If you’ve been told you have under active glutes but have no idea how to turn them on, Riley Gould offers a simple approach to firing up this muscle group.
– Article by Riley Gould
If you have ever performed deadlifts or squats during your strength training and it has caused you lower back pain or you have finally reached the inevitable plateau, you may have been told to:
“Increase your glute strength/recruitment.’”
This is usually where the advice ends, with little to no explanation into why it will reduce further pain or how to actually ‘fire up’ your glute complex. Firstly, the gluteal muscle group does play a significant role in both bilateral (double limbed) and unilateral (single limbed) movement patterns. Secondly, sufficient recruitment of the entire gluteal complex (max, med, min) can reduce both pain through increased hip stability and help produce that much needed drive in your major lifts.[cro_callout text=”E.g. Glute med & min recruitment > increased hip stability > reduced loading of lower back (Quadratus Lumborum), knee or ankle for stability > reduce injury risk/pain.” layout=”1″ color=”1″]
Now, you may be wondering just what exactly are glute maximus, medius and minimus. This is where the breakdown will come in. Essentially, these are the fancy names given to the individual musculature that make up the entire gluteal complex, and as you can guess the name is a pretty obvious give away to its size and its strength (force production).
The Gluteal Muscle Break Down:
Starting with the gluteus minimus, this little guy is responsible for assisting in hip stability, especially during single leg movements, and helps with adduction of your leg (moving it away from your midline). Think of this guy as the little brother of your glute medius and when there are heavy workloads being put through your body, such as your strength training or high ground reaction forces (jumping, sprinting, decelerating), he helps take the extra load to stabilise your hips.
Next we have gluteus medius, the older brother of glute minimus whose primary role is abduction of your leg, and also stabilising your hips to prevent ‘unlocking’ or ‘dropping’. An example of this guy’s ability to stabilise your hips is during single leg stance. If you try standing with two feet, then slowly lift 1 knee up in front of your body so you’re in a single leg stance, and your hip drops out to the side or you lose balance easily, then glute med is usually underactive (not always the case). Now what can occur when your glute med isn’t ‘firing’, is lower back (Quadratus Lumborum) recruitment to help out and hitch your hip up to provide pelvic stability. So what exactly is the problem with this? Think of it like running your car at high rev’s for a long period of time, it can get the job done from point ‘a’ to point ‘b’ however it’s not designed to take that type of stress and eventually will break down. In this case causing a lower back strain during squat or hinge patterns.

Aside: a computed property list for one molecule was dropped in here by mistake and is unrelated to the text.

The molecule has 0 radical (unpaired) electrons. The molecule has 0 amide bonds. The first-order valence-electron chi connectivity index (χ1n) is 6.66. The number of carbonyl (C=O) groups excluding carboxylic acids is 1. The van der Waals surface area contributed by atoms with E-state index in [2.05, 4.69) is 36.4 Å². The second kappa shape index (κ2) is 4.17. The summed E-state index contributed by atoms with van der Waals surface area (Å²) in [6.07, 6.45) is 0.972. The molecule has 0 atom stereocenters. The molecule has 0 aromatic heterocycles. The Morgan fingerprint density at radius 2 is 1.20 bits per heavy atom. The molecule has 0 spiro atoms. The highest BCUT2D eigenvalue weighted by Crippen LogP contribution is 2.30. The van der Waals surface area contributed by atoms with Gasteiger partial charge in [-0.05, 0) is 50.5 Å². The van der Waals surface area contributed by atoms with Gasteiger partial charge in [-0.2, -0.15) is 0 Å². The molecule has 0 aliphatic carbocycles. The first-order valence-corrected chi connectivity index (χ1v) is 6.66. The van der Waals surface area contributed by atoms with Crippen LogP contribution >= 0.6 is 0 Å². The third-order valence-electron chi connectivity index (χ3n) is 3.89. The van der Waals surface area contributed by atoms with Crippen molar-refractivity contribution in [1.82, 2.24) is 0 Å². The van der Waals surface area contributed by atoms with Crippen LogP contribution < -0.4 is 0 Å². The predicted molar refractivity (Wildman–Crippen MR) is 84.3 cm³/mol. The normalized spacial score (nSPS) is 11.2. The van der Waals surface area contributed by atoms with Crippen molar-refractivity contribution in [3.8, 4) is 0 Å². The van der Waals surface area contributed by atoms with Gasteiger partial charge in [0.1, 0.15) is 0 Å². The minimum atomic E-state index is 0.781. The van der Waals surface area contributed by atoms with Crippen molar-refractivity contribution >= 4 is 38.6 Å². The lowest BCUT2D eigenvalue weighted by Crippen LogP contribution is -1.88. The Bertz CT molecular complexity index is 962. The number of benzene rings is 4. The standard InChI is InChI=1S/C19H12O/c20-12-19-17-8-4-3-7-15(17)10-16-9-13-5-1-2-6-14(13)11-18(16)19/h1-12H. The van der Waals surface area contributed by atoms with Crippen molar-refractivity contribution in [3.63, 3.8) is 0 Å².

Finally, we have gluteus maximus. Exactly like its name implies, it is the largest of the gluteal complex and produces the greatest force during hip extension, and assists with external rotation and abduction (knees out!). It plays part of the power house (glute/ham complex) of any hinge pattern (deadlifts, glute bridges) and is one of the primary movers in a squat pattern. These guys are vital in any or your single or double leg hinge and squat patterns, to produce enough hip extension when lifting not only body weight but also your heavy squats. They also play a vital role in providing posterior pelvic tilt helping to maintain hip alignment and prevent an over anteriorly tilted pelvis during your big lifts. This will reduce load through your lower back and reduce your changes of lower back strain.
How to ‘Fire Up’ your glutes:
So you’ve been told you have underactive glutes and you have a basic understanding what their role is in your squats or deadlifts, however you have no idea how to turn them on. Switching on your glutes during your warm-up can be a simple and complex exercise at the same time (bare with me).
Firstly, the exercise selection itself can be quite simple. You can try to imitate their primary movement role with the addition of minor resistance, for example; hip abduction, hip extension or external rotation. These exercises may include x-band walks, band resisted body squats, glute bridges or single leg sit backs. Easy enough right?
Secondly, and the most complicated part, you have to perform these without synergist muscle groups taking over the movement. As stated before, it is very easy to perform a movement and have another muscle recruit to take the work load. During x-band walk you may feel your lower back loading (quadratus Lumborum), single leg sit backs may be recruiting piriformis (an external rotator of the hip) for stabilisation rather than glute med or min, or even TFL (tenor fascia latae) being over worked during hip abduction.
Sound complicated enough? Well it can be, however by making some subtle changes to your warm-up you may find a massive difference.
First, when performing glute bridges try and tilt your pelvis posteriorly (tuck your butt), contract your glutes isometrically in this position and hold for 2 seconds before performing the glute bridge.
Secondly, and probably the most important, use self-myofascial release (rolling) and trigger pointing to prevent tight musculature inhibiting your glutes ability to contract. Try targeting hip flexors, TFL & ITB, and piriformis.
Spending time learning to activate your glutes, not just in isolation but as a whole during dynamic movements will work wonders for anyone suffering from lower back pain or even for someone trying to break their strength plateau. Try a few of these tips and see if you can feel a difference in your warm-up and big lifts.
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